New “Read Local Festival” connects and celebrates Triangle’s “literary ecosystem”.

By Taryn Oesch

The Triangle is known for its dedication to eating local and shopping local, with such events as food truck rallies, farmers markets, and Restaurant Week becoming staples of our local culture. Now, thanks to group of dedicated volunteers, the Triangle will also be reading local.

PrintThe Triangle is home to an abundance of literary talent, and its literary culture is only improving, says Elizabeth Turnbull, local author, senior editor of Light Messages Publishing, and organizer of the new Read Local Book Festival. She uses the term “local literary ecosystem” to describe the Triangle’s literary arts scene, and the phrase is apt.  An ecosystem is a community of interdependent groups living in cooperation with each other. Certainly, this description fits our local literary ecosystem, and the Read Local Book Festival is an excellent example.

While many other state and national book festivals may only involve one publisher or bookseller, Read Local avoids competition by inviting all local vendors to participate. The festival is completely volunteer-led; even the authors are attending free of charge. Many of the events are free and the proceeds from those are being donated to the Durham Library Foundation. As Elizabeth points out, a community library, as the place where all members of the local literary ecosystem come together, is the perfect partner of a “read local” book festival.

The idea to create the Read Local Festival came from Elizabeth.  As an editor, she wanted a way to be able to really connect with her local authors – sometimes a difficult task at a small press like Light Messages. The term “Read Local” came from one of her authors. It started as a broad campaign and then they decided to create a small festival. Elizabeth gathered together a group of librarians, nationally bestselling authors, small publishers, and community volunteers, and soon this small festival grew into a two-day event to be held May 16-17. That kind of growth is “what happens when you get a group of brilliant people together,” she says. Events include workshops, panel discussions, an exhibitor fair, celebrity readings, lightning readings by emerging authors, an “Author Buffet,” and – the grand finale – “Writers in the Ring,” a boxing-themed “write-off” complete with audience jeering and cheering.  Find out who is coming, so far,  here.

Members of the local literary ecosystem, such as publishers, booksellers, designers, and artists, can apply online to participate in events or in the exhibitor fair. A full exhibitor table is $100, and half a table is $50 (again, proceeds go to the Durham County Library).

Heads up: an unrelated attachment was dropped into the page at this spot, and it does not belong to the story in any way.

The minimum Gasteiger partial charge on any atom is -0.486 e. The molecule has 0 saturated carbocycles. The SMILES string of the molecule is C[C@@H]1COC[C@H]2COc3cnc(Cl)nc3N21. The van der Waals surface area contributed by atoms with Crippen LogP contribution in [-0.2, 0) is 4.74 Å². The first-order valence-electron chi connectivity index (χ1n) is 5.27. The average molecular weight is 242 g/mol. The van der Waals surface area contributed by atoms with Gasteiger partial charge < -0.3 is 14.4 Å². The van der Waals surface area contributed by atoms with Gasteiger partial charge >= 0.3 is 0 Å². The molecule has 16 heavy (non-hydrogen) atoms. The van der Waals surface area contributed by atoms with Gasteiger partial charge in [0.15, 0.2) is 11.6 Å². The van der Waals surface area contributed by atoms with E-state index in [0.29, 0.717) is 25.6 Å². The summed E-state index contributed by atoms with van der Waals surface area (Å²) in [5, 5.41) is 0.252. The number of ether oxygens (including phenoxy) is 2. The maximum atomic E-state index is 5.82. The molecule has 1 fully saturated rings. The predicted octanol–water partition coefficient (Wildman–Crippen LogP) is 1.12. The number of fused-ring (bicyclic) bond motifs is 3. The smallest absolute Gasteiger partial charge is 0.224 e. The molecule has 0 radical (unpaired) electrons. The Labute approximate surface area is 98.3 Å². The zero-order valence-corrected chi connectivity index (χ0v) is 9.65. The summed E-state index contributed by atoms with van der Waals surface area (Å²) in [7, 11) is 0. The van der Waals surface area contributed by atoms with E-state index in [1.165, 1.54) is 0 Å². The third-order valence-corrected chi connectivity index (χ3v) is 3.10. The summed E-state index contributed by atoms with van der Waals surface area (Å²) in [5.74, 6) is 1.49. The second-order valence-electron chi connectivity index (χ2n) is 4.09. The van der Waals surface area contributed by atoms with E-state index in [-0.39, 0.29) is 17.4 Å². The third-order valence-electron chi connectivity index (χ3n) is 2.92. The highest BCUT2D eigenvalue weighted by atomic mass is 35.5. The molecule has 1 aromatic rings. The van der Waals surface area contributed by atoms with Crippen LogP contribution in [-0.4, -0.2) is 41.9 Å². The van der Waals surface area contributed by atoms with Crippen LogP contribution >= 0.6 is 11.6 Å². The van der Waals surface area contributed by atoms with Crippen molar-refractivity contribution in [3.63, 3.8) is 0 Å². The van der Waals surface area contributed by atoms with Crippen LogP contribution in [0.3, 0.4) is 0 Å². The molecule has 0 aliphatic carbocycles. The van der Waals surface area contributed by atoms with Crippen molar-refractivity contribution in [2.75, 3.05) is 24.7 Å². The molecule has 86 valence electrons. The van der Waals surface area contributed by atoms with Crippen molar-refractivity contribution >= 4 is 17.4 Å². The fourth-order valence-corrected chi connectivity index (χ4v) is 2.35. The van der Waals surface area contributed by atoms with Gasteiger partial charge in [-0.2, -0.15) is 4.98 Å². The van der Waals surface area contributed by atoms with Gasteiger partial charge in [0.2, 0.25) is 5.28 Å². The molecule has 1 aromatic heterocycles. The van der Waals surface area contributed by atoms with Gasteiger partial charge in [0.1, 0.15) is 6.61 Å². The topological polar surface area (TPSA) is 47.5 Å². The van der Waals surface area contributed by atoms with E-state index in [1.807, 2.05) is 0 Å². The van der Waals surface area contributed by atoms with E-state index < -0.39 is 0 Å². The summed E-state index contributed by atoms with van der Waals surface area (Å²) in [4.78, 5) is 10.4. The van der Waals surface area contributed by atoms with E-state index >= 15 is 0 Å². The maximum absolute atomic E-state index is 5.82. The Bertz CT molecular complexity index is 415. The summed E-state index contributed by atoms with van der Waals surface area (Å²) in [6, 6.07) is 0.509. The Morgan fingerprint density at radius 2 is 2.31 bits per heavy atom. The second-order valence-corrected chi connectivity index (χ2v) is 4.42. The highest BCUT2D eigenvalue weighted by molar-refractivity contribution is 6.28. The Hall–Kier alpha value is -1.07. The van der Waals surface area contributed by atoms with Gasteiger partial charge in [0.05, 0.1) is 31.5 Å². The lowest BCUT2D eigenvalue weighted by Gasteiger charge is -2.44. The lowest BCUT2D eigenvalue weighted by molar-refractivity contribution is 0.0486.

If, like me, you are excited by the thought of becoming a more integral member of the local literary ecosystem, sign up for email updates or to volunteer at the festival. There are opportunities for everybody, and the volunteer sign-up form not only allows you to select which days and times are best for you, but will tailor your volunteer shift(s) based on your interests. (For example, if you really want a volunteer role that will enable you to interact with the authors, you can say so!) If you have any questions about volunteering, email Elise Sharpe, the festival’s volunteer coordinator..

Do you tweet? Facebook? Share the event with your friends and followers! And of course, one of the easiest ways you can support the festival and your local literary ecosystem is to show up. Come to a workshop on graphic novels or a panel on writing about music, buy tickets for the Author Buffet and meet your favorite local authors, or come to Sunday’s free exhibitor fair to learn more about ecosystem members and get some swag (free in exchange for a donation to the Durham Library Foundation)! You can also contribute financially by sponsoring the event or donating online.

Aside from the Read Local Book Festival, Elizabeth and her team are working on other ways to build the “read local” movement in the Triangle and beyond. (Stay tuned for a Cookbook Rodeo!) For instance, Elizabeth wants to create a booklet to share her experience and advice for people in other towns who want to create similar “read local” festivals. She encourages everyone to “read local” by going to local booksellers and asking what local authors and presses they represent. In fact, she expands the definition of “local” and recommends doing the same when you visit another town, state, or even country: It “gives you a depth of understanding and richness you wouldn’t have otherwise.” It’s like reading Huckleberry Finn while traveling the Mississippi or perusing the poems of William Wordsworth when visiting England’s Lake District.

Taryn Oesch is a freelance writer and long-time Raleigh resident, graduating from Wakefield High School in 2006 and Meredith College in 2010. She enjoys volunteering for The Justice Theater Project and organizations that support children and teens with chronic illness and disabilities. In her free time, she plays the piano, spoils her godchildren, and battles for apartment space with her uncontrollable collection of books.


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